THE WHITE HOUSE
Office of the Press Secretary
NATIONAL AFRICAN AMERICAN HISTORY MONTH, 1997
BY THE PRESIDENT OF THE UNITED STATES OF AMERICA
For much of the past century, the contributions that African Americans and other minorities have made to our Nation's progress were not fully recognized. African American History Month is an important means by which we help right that wrong. It awakens our collective social conscience to the importance of giving all of our children a complete and accurate record of their country's history. And, perhaps most important, it helps to reinforce America's highest ideals -- our respect for diversity, community, and freedom.
During this time of celebration and learning we are inspired by the courage, wisdom, and vision of men and women such as Frederick Douglass, Harriet Tubman, Carter G. Woodson, and Fannie Lou Hamer. These great Americans dedicated their lives to ensuring that the ideals of freedom and equality are guaranteed to all. Their noble efforts -- and the efforts of those they inspired -- renewed the spirit of our founding creed: "All men are created equal." As we approach the 21st century, it is more vital than ever that we remain vigilant in protecting the ideals these visionary leaders fought so hard to uphold. We must continue to extend the circle of equality, justice, and opportunity until it embraces every American.
As we pay homage to our past, throughout the month of February and all year long, let us, with enlightened minds and emboldened hearts, continue the legacy of the civil rights movement. Let us present a diverse but united front to those who would reverse the vital progress that has been made. As the world's beacon of hope and freedom, let us approach the new millennium keeping this vigil.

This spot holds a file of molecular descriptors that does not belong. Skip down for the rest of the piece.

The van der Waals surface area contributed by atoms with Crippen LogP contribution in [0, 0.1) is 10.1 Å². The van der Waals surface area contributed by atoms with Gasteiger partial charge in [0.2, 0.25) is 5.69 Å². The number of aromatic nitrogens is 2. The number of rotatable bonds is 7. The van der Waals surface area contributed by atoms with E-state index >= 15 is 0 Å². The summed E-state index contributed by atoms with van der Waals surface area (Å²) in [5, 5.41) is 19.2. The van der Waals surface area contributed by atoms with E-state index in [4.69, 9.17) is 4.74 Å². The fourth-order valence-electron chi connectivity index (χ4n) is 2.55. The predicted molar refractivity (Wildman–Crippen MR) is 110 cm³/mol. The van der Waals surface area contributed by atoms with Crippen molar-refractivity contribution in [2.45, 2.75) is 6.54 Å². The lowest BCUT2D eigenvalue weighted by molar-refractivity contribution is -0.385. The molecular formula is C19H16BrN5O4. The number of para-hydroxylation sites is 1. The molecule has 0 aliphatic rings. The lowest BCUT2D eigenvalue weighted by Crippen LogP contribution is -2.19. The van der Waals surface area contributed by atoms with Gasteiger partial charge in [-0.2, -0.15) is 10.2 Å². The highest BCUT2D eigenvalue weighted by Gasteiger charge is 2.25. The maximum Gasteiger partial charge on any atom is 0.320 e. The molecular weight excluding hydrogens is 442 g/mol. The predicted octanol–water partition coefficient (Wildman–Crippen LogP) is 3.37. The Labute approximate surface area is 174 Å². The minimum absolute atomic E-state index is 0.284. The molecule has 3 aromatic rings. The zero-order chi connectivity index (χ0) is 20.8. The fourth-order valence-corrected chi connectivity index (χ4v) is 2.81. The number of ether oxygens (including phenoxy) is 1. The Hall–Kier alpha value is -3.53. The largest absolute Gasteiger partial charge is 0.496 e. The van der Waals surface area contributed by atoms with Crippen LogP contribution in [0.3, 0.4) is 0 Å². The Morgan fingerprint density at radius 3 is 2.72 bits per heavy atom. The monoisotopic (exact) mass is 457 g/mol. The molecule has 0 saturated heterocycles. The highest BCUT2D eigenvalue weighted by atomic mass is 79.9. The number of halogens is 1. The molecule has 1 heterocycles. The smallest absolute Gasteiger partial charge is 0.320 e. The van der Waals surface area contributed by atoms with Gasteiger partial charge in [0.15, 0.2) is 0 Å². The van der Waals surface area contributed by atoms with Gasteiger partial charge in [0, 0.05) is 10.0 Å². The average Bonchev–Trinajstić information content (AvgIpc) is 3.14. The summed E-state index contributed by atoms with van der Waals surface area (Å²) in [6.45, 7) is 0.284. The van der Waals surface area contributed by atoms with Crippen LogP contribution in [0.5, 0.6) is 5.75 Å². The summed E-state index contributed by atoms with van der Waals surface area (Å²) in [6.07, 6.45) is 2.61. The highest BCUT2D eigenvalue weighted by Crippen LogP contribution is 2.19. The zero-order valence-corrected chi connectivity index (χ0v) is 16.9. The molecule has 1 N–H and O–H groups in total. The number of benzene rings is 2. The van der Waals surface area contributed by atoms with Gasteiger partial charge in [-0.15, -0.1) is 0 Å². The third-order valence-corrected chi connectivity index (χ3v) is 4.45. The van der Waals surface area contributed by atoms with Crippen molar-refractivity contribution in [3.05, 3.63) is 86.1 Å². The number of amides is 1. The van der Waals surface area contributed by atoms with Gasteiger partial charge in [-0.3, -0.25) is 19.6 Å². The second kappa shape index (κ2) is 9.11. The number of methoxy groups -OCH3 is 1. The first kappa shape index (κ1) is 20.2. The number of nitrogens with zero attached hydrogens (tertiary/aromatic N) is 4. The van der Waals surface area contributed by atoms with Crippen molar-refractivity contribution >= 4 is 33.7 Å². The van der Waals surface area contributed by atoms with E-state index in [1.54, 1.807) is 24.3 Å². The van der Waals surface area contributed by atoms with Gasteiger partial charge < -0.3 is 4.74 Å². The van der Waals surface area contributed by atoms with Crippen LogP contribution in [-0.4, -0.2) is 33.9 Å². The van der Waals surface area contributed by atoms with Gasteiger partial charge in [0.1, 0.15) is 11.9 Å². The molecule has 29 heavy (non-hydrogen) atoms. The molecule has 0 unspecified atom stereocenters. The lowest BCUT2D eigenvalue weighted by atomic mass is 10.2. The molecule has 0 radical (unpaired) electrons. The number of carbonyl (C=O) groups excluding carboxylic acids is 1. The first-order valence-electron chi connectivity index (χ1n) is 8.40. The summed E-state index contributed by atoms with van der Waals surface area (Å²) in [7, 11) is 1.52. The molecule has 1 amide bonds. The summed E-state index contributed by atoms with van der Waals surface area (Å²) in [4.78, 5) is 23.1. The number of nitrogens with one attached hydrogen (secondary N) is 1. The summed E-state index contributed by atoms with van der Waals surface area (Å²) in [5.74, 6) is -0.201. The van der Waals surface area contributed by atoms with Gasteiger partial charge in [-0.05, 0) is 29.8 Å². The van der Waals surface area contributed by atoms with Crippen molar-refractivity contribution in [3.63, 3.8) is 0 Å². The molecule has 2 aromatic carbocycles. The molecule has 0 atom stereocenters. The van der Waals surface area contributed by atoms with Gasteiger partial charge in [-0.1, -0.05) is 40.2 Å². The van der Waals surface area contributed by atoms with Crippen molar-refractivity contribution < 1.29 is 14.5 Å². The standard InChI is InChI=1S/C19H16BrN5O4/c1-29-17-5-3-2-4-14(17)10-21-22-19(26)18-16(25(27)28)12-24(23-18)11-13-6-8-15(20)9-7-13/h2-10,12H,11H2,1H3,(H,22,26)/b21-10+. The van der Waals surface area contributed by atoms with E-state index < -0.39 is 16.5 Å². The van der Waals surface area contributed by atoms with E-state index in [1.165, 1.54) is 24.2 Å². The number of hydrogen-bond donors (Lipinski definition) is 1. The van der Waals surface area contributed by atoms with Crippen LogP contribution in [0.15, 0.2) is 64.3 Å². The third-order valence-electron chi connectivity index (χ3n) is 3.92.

NOW, THEREFORE, I, WILLIAM J. CLINTON, President of the United States of America, by virtue of the authority vested in me by the Constitution and laws of the United States, do hereby proclaim February 1997 as National African American History Month. I call upon public officials, educators, librarians, and all the people of the United States to observe this month with appropriate ceremonies, activities, and programs that raise awareness of African American history.
IN WITNESS WHEREOF, I have hereunto set my hand this thirtieth day of January, in the year of our Lord nineteen hundred and ninety-seven, and of the Independence of the United States of America the two hundred and twenty-first.
WILLIAM J. CLINTON
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